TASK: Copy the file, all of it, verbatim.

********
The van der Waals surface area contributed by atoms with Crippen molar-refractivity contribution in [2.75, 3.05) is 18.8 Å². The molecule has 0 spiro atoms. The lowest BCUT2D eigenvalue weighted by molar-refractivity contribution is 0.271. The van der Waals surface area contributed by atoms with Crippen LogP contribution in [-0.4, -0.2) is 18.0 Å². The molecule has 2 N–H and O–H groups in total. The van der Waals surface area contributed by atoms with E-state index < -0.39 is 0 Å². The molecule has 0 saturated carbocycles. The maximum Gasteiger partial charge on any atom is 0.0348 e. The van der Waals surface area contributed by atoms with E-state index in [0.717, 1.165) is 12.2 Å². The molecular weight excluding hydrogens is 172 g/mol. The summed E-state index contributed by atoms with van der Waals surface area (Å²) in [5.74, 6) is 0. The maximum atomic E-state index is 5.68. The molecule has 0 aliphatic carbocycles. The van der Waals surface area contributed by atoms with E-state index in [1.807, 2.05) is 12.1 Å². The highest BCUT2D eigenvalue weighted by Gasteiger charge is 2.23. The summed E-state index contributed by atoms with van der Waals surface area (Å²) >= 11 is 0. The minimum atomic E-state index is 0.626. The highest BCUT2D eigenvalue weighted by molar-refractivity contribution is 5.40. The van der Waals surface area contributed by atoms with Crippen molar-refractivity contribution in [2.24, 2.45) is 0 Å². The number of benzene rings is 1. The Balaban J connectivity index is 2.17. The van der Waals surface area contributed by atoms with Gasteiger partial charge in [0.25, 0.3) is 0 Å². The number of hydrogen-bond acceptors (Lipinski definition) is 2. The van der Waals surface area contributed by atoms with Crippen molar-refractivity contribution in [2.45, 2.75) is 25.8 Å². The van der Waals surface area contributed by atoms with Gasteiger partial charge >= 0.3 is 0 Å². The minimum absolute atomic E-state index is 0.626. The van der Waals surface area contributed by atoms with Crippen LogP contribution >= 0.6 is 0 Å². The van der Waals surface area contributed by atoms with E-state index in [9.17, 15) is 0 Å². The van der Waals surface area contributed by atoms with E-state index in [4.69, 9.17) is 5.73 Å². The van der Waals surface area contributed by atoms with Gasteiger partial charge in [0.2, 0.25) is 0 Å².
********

The van der Waals surface area contributed by atoms with Crippen molar-refractivity contribution in [2.75, 3.05) is 18.8 Å². The molecule has 0 spiro atoms. The lowest BCUT2D eigenvalue weighted by molar-refractivity contribution is 0.271. The van der Waals surface area contributed by atoms with Crippen LogP contribution in [-0.4, -0.2) is 18.0 Å². The molecule has 2 N–H and O–H groups in total. The van der Waals surface area contributed by atoms with E-state index < -0.39 is 0 Å². The molecule has 0 saturated carbocycles. The maximum Gasteiger partial charge on any atom is 0.0348 e. The van der Waals surface area contributed by atoms with E-state index in [0.717, 1.165) is 12.2 Å². The molecular weight excluding hydrogens is 172 g/mol. The summed E-state index contributed by atoms with van der Waals surface area (Å²) in [5.74, 6) is 0. The maximum atomic E-state index is 5.68. The molecule has 0 aliphatic carbocycles. The van der Waals surface area contributed by atoms with E-state index in [1.807, 2.05) is 12.1 Å². The highest BCUT2D eigenvalue weighted by Gasteiger charge is 2.23. The summed E-state index contributed by atoms with van der Waals surface area (Å²) >= 11 is 0. The minimum atomic E-state index is 0.626. The highest BCUT2D eigenvalue weighted by molar-refractivity contribution is 5.40. The van der Waals surface area contributed by atoms with Crippen molar-refractivity contribution in [2.24, 2.45) is 0 Å². The number of benzene rings is 1. The Balaban J connectivity index is 2.17. The van der Waals surface area contributed by atoms with Gasteiger partial charge in [0.25, 0.3) is 0 Å². The number of hydrogen-bond acceptors (Lipinski definition) is 2. The van der Waals surface area contributed by atoms with Crippen molar-refractivity contribution in [2.45, 2.75) is 25.8 Å². The van der Waals surface area contributed by atoms with Gasteiger partial charge >= 0.3 is 0 Å². The minimum absolute atomic E-state index is 0.626. The van der Waals surface area contributed by atoms with Crippen LogP contribution >= 0.6 is 0 Å². The van der Waals surface area contributed by atoms with E-state index in [9.17, 15) is 0 Å². The van der Waals surface area contributed by atoms with E-state index in [4.69, 9.17) is 5.73 Å². The van der Waals surface area contributed by atoms with Gasteiger partial charge in [0.2, 0.25) is 0 Å².